The personal statement is a narrative, not a classic
five-paragraph essay. It is your chance to show you are
unique and desirable. Most colleges try to achieve a well-
rounded class; they are not looking for well-rounded
individuals. Do not be afraid to sound unusual and interes-
So, what attributes are they looking for? Most
applicants are intelligent, and their grades and test
scores already reflect their ability. With intelligence as
a given, the single most valued attribute is
WILLINGNESS TO WORK HARD.
Next on the list are creativity and the ability to bring
experience and learning together to develop new
ideas. Also valued are tenacity, altruism, and the
ability to apply knowledge to the real world. Most
schools are looking for do-ers, people who make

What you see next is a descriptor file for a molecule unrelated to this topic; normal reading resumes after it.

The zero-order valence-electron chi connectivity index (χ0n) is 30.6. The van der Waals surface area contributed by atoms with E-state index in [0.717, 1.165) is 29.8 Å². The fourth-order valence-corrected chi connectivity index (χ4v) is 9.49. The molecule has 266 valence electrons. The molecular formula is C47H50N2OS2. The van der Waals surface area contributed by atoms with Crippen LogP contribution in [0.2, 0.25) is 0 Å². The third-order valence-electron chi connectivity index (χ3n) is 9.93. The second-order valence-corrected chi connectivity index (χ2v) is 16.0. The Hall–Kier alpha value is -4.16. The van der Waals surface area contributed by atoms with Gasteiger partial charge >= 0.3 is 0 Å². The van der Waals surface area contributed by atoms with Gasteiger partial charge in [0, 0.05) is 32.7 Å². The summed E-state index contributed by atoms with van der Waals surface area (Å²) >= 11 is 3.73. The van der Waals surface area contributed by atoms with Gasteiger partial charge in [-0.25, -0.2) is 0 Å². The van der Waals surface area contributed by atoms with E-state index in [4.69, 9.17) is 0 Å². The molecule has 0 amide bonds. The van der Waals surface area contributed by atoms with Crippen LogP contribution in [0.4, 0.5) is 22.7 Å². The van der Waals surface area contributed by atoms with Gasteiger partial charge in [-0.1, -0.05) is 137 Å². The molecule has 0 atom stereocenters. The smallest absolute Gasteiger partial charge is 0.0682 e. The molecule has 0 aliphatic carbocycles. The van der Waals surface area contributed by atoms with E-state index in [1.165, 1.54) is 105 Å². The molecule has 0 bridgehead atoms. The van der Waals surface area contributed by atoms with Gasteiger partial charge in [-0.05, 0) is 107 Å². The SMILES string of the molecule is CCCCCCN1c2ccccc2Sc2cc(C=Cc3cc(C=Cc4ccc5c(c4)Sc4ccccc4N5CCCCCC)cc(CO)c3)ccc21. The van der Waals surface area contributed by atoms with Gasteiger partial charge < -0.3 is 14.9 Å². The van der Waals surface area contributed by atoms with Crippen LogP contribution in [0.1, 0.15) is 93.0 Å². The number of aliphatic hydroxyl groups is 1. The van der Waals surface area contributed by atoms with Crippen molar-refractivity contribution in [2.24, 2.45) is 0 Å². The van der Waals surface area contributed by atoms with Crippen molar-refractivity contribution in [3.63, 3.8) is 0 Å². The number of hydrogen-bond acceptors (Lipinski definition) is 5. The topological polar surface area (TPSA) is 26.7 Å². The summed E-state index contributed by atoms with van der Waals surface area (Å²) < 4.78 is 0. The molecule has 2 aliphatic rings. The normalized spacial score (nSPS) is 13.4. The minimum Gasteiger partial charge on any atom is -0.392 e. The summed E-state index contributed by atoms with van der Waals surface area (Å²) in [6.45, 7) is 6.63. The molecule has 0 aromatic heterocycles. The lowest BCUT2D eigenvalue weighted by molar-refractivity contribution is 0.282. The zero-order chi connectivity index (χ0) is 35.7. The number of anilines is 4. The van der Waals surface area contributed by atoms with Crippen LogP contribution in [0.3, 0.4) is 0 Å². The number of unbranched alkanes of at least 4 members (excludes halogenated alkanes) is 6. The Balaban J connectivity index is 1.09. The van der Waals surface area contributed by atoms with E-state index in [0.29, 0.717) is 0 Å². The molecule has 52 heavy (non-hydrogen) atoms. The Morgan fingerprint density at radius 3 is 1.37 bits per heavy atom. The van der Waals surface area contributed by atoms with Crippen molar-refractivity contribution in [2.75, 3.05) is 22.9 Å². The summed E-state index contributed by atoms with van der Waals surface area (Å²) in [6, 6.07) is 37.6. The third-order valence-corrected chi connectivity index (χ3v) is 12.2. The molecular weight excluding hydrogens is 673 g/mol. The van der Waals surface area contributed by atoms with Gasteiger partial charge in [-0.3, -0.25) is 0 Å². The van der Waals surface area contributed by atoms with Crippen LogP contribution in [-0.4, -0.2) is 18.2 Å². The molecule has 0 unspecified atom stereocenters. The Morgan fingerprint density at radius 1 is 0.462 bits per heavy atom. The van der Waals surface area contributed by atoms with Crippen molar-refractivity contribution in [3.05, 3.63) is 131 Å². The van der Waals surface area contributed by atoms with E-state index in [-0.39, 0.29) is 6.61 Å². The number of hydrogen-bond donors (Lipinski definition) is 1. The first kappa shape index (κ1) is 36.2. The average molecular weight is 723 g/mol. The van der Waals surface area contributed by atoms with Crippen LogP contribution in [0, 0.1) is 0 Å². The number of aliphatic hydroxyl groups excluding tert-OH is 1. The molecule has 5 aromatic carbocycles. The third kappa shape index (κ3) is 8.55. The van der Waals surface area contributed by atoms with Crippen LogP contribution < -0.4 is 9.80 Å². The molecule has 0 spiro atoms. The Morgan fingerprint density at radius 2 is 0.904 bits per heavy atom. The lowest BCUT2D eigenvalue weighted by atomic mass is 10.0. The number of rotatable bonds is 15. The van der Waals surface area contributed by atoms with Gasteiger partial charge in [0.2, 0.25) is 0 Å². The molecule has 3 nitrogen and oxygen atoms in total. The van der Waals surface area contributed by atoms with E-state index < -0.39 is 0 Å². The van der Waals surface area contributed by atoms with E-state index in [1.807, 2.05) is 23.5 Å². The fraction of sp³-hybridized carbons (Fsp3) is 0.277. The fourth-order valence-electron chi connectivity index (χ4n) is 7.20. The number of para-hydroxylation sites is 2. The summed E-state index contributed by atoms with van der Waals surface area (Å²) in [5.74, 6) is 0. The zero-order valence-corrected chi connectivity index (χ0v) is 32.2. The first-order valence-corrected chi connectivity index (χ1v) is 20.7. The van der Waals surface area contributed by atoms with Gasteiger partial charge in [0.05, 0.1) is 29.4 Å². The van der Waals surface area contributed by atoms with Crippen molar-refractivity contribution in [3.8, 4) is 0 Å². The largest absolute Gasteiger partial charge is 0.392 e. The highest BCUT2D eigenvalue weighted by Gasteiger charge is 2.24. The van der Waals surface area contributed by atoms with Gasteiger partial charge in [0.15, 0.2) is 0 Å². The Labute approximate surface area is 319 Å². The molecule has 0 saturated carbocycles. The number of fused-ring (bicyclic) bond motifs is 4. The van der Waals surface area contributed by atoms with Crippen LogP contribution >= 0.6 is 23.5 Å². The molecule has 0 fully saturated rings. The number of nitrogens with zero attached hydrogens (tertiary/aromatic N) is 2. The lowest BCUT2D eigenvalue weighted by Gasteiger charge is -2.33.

things happen. Choose a topic that will allow you to
demonstrate one or more of these attributes.
While telling your story, be sincere. It is easy
to spot fabrications.
1. REMEMBER YOUR AUDIENCE:
ADMISSIONS OFFICERS ARE
INTELLIGENT BUT ALSO TIRED, BORED,
An admissions officer must read thousands of
essays in a short period of time. To fill a class of
5,000, UC Berkeley reads roughly 24,000 essays in
two months. As their deadline draws near, admissions
officers may work all night. After reading the 10,000th
story about a dying grandmother, they become case-
hardened and derisive. They tell jokes about them.
Some have running contests for the sappiest sob
story. These are not bad people, just people pushed
to the edge of sanity with an impossible workload.
You must try to be original, entertaining, and
worth reading at 2:00AM.
2. THE FIRST TWO LINES OF THE
ESSAY ARE THE MOST IMPORTANT
Admissions officers are in a hurry. Unlike your
teachers who attempt to read your every word,
admissions officers do not care about you. If the first
two lines of the essay fail to engage, the reader may
throw it over his shoulder and move on to the next
one. Any essay that begins, “I was b